I want to include two excerpts from the book that really resonated with me. Here's the first: 

"How I look is still as important to me today as it was before I became ill, but keeping control over such a basic female need has proved difficult. I remember one day when Mum was trying to do my hair and I just burst into tears through sheer frustration. I was desperate for a mirror, a brush and two ‘working’ hands so that I could tackle it just as I wanted it done. It is one thing not being able to walk but not being able to make myself look good is really very hard to take. I’d love to be able to run my brush through my hair and put my makeup on instead of having to sit motionless and helpless while others do it for me." 

After my accident one of the most difficult things I dealt with was feeling "ugly" and wondering if I would ever feel pretty again. This was a low blow for me. I was 19 years old and I liked looking pretty, so feeling anything but was really hard on me.

In the early days after my accident I remember how frustrating it was trying to teach my mom the ins/outs of the hair and makeup routine I'd perfected as an able-bodied person. What had become second nature to me seemed foreign to my mom. Even the most descriptive words and phrases couldn't seem to convey the how, where and what I wanted in an easy to understand way. Truly, words only go so far when you're trying to teach someone a practical skill like that. There's really something to be said for physically showing someone the technique you've become accustomed to.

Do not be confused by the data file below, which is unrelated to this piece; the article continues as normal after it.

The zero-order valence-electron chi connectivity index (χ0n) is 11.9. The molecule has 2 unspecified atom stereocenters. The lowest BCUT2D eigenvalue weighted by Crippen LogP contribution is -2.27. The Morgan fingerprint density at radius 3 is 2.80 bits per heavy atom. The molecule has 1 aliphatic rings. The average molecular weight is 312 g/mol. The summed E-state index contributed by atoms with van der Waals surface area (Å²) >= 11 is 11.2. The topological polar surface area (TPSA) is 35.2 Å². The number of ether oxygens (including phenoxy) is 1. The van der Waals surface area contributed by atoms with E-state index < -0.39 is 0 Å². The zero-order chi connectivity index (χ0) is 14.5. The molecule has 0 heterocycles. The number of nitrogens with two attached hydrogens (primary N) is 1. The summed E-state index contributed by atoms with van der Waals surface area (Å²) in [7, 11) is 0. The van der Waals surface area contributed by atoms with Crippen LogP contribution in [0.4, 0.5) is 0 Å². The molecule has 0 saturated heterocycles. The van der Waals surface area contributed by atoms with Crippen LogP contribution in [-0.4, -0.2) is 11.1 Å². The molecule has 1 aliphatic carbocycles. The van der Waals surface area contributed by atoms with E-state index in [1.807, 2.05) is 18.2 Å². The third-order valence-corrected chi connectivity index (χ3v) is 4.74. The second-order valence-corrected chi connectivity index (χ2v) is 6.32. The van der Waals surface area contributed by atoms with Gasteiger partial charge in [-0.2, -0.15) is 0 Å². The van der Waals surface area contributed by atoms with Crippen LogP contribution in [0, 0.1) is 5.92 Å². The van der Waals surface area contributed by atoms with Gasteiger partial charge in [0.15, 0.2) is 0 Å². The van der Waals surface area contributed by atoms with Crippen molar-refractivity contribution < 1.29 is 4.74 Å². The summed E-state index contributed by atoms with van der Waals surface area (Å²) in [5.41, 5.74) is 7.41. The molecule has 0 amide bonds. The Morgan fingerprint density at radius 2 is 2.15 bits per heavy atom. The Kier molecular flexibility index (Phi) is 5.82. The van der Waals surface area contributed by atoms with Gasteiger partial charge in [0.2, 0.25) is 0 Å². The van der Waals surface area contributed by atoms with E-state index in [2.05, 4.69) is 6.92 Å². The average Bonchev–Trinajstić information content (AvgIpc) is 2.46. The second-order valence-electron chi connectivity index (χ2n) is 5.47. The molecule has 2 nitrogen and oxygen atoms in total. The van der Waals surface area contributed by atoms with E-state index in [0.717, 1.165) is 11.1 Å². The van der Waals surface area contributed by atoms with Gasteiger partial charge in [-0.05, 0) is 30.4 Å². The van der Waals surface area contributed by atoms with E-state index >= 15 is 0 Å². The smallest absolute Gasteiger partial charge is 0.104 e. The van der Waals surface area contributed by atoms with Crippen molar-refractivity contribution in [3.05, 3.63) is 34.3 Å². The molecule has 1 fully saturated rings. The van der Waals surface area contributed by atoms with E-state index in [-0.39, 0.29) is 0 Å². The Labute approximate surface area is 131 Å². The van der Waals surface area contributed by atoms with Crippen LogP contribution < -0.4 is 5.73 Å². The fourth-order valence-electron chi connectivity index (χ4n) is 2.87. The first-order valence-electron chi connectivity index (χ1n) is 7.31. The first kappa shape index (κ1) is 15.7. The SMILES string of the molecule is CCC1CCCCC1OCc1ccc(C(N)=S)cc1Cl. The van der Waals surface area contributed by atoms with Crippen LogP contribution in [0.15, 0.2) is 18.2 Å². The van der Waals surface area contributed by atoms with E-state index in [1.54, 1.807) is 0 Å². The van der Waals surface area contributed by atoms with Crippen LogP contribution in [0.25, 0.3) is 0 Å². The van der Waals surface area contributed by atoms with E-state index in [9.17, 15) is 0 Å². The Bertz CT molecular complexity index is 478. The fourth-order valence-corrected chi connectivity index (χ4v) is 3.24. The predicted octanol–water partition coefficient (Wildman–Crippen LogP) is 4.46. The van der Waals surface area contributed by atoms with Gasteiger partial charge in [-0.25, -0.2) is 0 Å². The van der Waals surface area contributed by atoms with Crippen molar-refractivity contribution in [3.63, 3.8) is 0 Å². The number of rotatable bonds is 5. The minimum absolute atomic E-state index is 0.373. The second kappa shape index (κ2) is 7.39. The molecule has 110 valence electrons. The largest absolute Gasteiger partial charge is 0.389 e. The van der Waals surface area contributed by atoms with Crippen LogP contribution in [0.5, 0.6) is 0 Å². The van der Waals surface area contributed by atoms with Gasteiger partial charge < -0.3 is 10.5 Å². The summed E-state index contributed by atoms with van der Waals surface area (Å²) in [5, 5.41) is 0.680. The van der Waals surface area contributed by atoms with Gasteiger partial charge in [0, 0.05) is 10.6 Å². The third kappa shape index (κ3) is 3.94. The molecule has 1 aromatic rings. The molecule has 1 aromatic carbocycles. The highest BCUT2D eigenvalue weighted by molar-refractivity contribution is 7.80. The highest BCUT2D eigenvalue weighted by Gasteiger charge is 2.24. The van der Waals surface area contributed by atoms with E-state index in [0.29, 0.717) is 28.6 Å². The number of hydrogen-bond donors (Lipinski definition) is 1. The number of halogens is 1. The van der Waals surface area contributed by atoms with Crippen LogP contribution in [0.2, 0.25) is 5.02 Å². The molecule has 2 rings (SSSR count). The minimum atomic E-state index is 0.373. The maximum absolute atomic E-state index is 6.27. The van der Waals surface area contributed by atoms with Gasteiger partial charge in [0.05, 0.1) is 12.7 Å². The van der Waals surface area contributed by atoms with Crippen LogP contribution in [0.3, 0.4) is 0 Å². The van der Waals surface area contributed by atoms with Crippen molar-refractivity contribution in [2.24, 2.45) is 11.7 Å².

and the second excerpt: 

"I don’t even care if people stare at me now. I just smile back at them. When I first became ill I said to Dad, ‘I’m never going to shop in Northwich or eat in a restaurant. There’s no way that I will go out anywhere.’ … 'No one in Hartford, Northwich or anywhere is going to see me looking like this.’"

I could really relate with this, because I felt the exact same way after my accident. I solemnly vowed that I would never do certain thing again, like going to Walmart, the mall or the movie theater. I was content to stay in the safety of my own home. Home, the place where I still felt normal and was able to do my own thing without having to worry about getting stared at.